Planning out the vegetable garden took the most time. We will end up having approximately 286 square feet of food production space (including the popcorn patch). I use the raised bed method because the soil in my backyard is either full of sand or clay. This gives me the ability to create the perfect soil mix depending on what is going into the bed that year. I will also grow my vining vegetables vertically. This will maximize my space as well as my overall yield. We will be installing a drip system to ensure that the garden thrives in Colorado’s hot dry summers.
Behind the vegetable garden will be a small 4x4 bed for ground cherries. I hope this bed does well because I have big plans for making preserves from The Little House on the Prairie Cookbook.
The back of my property will be an in ground bed full of medical/edible perennials and herbs. We already have a small pine, crabapple tree, plum tree, and a few Russian Sages established. These are all two years old and doing well in their home. Against the fence line I will be planting a row of Mexican Sunflowers (those are the red dots). These are some of my favorite flowers and they will help to block out the neighbors yard.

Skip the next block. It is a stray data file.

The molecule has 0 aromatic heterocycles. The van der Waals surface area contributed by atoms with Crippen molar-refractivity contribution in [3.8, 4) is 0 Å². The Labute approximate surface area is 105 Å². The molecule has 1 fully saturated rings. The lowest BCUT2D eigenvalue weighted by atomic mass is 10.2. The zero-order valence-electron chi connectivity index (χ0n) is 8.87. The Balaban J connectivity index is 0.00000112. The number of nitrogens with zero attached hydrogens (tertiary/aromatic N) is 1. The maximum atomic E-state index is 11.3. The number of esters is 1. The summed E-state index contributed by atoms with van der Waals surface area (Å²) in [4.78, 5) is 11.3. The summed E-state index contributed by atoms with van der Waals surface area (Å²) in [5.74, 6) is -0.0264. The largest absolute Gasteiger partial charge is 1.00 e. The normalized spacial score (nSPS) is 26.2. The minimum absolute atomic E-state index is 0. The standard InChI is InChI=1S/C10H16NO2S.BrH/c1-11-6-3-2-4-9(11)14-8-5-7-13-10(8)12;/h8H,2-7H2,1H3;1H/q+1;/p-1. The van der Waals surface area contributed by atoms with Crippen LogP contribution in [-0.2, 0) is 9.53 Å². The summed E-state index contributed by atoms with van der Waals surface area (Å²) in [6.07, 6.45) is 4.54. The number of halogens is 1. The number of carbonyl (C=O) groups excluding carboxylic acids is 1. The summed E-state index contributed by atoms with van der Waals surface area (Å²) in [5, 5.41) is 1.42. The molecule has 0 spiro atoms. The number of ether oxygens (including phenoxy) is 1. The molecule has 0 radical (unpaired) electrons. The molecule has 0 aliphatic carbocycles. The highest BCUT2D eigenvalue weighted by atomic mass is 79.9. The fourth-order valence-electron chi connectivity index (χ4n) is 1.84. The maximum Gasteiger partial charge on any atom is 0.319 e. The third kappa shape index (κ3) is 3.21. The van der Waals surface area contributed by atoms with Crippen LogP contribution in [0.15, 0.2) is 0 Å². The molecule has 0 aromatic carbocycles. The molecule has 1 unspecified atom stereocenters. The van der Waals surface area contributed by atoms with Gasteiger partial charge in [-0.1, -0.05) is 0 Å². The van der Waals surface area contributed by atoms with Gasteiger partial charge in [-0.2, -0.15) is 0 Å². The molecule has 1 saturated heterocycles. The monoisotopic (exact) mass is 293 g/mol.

I am trying my luck at a small strawberry popcorn patch this year. I have never grown corn, but I am excited at the prospect. I am going to plant some sugar pie pumpkins at the base and hope for a fall filled with homemade pumpkin pies and tasty popcorn.
I still need to build all of my tomato cages, bean teepee, and cucumber/peas trellises. Thank goodness my last frost date is not until May 30th because I have a lot to do!
The medicinal perennial bed is another big passion of mine. I hope to have enough dried plants to make some of my own natural remedies. Here is a list of some of the plants going in this year:
I have not accomplished this garden plan on my own. The books that have helped me the most during this process are:
The Kitchen Gardener's Handbook
Western Garden Book of Edibles
The Heirloom Life Gardener
The Urban Farm Handbook
My seeds came from Baker Creek Heirloom Seeds. You can read more about what varieties I am planting this year on my past post Seed Organizing and Garden Dreams. I have had wonderful results with Baker Creek seeds in past years and I love what this company stands for.
Please comment on my garden plan if you have any questions or think I am about to make a HUGE mistake! I am by no means a master gardener and am always looking to increase my garden knowledge. I realize that everything will not work and that is the beauty about gardening. You learn from your mistakes, contemplate a new direction during the cold season, and then retry next year. It is a continuous learning process and one that I look forward to in the many years to come.
Have you planned out your garden for 2012?